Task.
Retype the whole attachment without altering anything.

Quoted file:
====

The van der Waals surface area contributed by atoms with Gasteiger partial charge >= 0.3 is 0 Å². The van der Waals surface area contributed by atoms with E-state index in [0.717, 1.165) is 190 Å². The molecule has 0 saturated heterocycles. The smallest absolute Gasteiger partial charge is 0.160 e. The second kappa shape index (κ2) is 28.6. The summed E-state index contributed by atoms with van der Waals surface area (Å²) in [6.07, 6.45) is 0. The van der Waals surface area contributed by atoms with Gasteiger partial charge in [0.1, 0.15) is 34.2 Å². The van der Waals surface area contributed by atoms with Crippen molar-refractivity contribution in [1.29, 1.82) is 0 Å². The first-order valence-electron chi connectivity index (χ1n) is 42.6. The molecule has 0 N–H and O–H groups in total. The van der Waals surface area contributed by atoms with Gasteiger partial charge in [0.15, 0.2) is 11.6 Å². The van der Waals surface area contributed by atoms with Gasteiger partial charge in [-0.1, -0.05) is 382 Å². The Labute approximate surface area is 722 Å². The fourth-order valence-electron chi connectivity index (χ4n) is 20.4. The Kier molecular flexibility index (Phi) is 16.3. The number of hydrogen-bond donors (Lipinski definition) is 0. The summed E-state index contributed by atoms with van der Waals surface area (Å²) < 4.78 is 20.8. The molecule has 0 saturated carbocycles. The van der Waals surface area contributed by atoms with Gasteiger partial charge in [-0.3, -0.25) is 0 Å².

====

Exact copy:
The van der Waals surface area contributed by atoms with Gasteiger partial charge >= 0.3 is 0 Å². The van der Waals surface area contributed by atoms with E-state index in [0.717, 1.165) is 190 Å². The molecule has 0 saturated heterocycles. The smallest absolute Gasteiger partial charge is 0.160 e. The second kappa shape index (κ2) is 28.6. The summed E-state index contributed by atoms with van der Waals surface area (Å²) in [6.07, 6.45) is 0. The van der Waals surface area contributed by atoms with Gasteiger partial charge in [0.1, 0.15) is 34.2 Å². The van der Waals surface area contributed by atoms with Crippen molar-refractivity contribution in [1.29, 1.82) is 0 Å². The first-order valence-electron chi connectivity index (χ1n) is 42.6. The molecule has 0 N–H and O–H groups in total. The van der Waals surface area contributed by atoms with Gasteiger partial charge in [0.15, 0.2) is 11.6 Å². The van der Waals surface area contributed by atoms with Gasteiger partial charge in [-0.1, -0.05) is 382 Å². The Labute approximate surface area is 722 Å². The fourth-order valence-electron chi connectivity index (χ4n) is 20.4. The Kier molecular flexibility index (Phi) is 16.3. The number of hydrogen-bond donors (Lipinski definition) is 0. The summed E-state index contributed by atoms with van der Waals surface area (Å²) < 4.78 is 20.8. The molecule has 0 saturated carbocycles. The van der Waals surface area contributed by atoms with Gasteiger partial charge in [-0.3, -0.25) is 0 Å².